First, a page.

South Korea Should Secure Stable Grain Supply
South Koreans are far too wasteful when it comes to food. A large portion of food served in restaurants is usually thrown away as waste or animal feed. A critic once said that if we save such waste, we could have more than enough to help famine-hit North Korea. It is neither a joke nor baloney. Rather, it shows that we take food for granted.
But now, we must wake up to worldwide shortages of food amid skyrocketing grain prices. Many leaders of advanced countries and chiefs of international organizations are calling for urgent action to tackle the deteriorating food crisis. In some developing countries, riots and protests have recently erupted, as people could not get their daily diet. There are growing concerns that hunger might soon hit millions of poor people in Africa, Asia and other parts of the globe.
Prices of wheat, corn and rice are continuing their upward march due to growing demand in China, India and other rapidly growing economies. Drought and climate change have also contributed to price hikes. Soaring oil prices and increasing production of ethanol from corn have put additional pressure, creating ``agflation'' ― the global phenomenon of a price surge in agricultural products.
Rice prices have shot up 75 percent over the last two months, while those of wheat jumped 120 percent over the past year. Rice producing countries such as China, India and Vietnam have restricted their rice exports, promoting riots and protests in importing countries. Haiti's Prime Minister Jacques Edouard-Alexis was ousted Saturday after at least five people died in a week of food-related rioting. Protests took place in Cameroon, Niger, Burkina Faso, Indonesia and the Philippines.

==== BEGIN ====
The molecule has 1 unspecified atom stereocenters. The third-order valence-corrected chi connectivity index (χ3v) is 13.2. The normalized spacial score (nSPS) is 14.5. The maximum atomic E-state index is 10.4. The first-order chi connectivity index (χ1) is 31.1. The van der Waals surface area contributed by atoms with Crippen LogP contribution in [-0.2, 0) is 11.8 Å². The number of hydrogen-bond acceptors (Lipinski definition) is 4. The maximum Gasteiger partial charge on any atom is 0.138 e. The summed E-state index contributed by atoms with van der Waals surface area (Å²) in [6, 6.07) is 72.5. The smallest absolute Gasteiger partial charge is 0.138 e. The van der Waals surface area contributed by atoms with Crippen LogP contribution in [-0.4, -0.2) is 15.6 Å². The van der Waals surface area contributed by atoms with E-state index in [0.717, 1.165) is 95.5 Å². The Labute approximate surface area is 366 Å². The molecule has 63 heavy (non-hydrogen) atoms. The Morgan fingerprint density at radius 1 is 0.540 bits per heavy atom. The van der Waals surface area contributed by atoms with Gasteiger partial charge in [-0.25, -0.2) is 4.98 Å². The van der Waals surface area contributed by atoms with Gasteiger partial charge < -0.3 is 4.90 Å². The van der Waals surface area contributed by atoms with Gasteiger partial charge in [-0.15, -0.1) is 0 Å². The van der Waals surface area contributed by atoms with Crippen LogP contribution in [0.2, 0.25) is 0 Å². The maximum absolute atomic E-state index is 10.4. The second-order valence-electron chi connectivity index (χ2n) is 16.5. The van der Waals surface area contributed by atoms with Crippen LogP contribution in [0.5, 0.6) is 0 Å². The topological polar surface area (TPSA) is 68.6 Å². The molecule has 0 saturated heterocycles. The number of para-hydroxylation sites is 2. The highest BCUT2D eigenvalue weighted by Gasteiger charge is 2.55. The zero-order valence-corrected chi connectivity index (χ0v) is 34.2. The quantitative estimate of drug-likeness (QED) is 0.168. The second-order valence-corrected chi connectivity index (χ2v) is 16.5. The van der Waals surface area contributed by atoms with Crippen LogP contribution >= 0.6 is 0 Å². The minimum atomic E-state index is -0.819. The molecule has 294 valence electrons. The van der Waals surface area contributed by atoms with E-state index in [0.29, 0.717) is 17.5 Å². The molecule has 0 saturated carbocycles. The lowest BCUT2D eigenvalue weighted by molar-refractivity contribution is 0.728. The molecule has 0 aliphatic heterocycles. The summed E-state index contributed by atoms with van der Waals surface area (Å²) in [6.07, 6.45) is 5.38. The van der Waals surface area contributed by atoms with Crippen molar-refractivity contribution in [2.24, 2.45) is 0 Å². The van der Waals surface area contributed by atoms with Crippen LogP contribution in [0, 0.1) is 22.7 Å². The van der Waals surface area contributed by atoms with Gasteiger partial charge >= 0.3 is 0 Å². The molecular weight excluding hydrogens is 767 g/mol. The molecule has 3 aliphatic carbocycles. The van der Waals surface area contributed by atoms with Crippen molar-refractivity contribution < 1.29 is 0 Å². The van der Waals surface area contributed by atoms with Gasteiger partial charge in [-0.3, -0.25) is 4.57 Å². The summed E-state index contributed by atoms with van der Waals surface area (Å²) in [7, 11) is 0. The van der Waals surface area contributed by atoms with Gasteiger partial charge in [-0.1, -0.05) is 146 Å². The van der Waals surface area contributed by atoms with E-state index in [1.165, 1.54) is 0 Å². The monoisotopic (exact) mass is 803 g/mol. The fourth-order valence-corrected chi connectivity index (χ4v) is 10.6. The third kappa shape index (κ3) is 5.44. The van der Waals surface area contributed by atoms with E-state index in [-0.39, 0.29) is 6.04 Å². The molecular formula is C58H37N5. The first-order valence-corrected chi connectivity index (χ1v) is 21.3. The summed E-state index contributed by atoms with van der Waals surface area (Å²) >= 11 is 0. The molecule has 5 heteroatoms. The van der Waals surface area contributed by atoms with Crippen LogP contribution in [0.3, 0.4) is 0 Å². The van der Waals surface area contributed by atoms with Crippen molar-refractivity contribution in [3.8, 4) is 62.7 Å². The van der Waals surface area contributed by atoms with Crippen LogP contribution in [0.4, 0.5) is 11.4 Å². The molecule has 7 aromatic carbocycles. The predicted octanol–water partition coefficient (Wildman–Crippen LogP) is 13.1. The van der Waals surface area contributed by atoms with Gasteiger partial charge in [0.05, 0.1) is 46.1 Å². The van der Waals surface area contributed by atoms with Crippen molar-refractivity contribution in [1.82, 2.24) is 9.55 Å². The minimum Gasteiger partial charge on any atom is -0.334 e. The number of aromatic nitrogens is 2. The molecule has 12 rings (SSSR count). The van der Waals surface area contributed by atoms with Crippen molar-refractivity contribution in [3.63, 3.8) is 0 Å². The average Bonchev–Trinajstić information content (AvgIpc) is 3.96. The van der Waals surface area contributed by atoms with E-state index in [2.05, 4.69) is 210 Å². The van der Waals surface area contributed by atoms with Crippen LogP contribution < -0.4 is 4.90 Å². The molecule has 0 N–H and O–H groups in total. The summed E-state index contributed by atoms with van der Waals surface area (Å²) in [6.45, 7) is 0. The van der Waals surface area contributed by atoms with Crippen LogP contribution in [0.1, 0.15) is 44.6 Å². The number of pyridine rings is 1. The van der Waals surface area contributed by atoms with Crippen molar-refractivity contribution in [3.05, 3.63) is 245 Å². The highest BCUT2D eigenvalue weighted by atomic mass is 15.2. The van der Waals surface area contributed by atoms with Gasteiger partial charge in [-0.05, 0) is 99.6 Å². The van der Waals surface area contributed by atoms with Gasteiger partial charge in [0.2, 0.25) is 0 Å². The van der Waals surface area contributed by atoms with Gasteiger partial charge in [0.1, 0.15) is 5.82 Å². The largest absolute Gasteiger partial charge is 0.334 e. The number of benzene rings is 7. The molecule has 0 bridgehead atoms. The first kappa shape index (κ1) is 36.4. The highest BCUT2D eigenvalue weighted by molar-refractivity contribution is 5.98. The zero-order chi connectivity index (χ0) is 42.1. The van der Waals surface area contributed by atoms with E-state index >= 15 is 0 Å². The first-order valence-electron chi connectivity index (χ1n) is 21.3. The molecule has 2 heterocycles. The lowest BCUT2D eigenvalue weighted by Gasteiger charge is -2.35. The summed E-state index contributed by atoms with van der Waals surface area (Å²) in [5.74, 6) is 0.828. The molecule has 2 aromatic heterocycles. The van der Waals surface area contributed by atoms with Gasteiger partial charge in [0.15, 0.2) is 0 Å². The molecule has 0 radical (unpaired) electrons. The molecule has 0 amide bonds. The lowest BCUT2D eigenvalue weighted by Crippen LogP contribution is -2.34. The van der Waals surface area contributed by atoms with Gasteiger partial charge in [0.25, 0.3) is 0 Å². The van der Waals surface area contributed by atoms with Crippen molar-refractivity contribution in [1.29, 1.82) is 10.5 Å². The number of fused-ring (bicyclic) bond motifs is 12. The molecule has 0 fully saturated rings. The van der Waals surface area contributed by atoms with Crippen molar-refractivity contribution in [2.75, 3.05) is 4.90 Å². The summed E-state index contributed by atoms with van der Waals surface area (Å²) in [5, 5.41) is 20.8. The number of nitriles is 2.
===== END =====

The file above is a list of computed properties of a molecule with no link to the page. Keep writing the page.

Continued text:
Against this backdrop, U.N. Secretary-General Ban Ki-moon appealed Monday for emergency action to deal with the rapidly escalating food crisis. He also warned that it could trigger political upheavals and security risks. His call came after U.S. President George W. Bush ordered the release of $200 million in emergency aid to help alleviate food shortages in developing countries.
On Sunday, World Bank President Robert Zoellick called on governments to quickly provide the U.N. World Food Program (WFP) with $500 million in emergency aid by May 1. He warned that the food crisis ``could mean seven lost years in the fight against worldwide poverty.'' Dominique Strauss-Kahn, the managing director of the International Monetary Fund (IMF), also warned that high food prices could lead to starvation and shake the survival of democracy.
South Korea cannot sit on its hands because its grain production can only meet 25 percent of total food demand. It is somewhat fortunate that the country produced 4.68 million tons of rice last year, exceeding its total demand of 4.16 million tons. Policymakers ought to take measures to increase the self-sufficiency rate by beefing up the nation's agriculture industry. It is urgent to work out and implement an action program for food security to ensure a stable grain supply.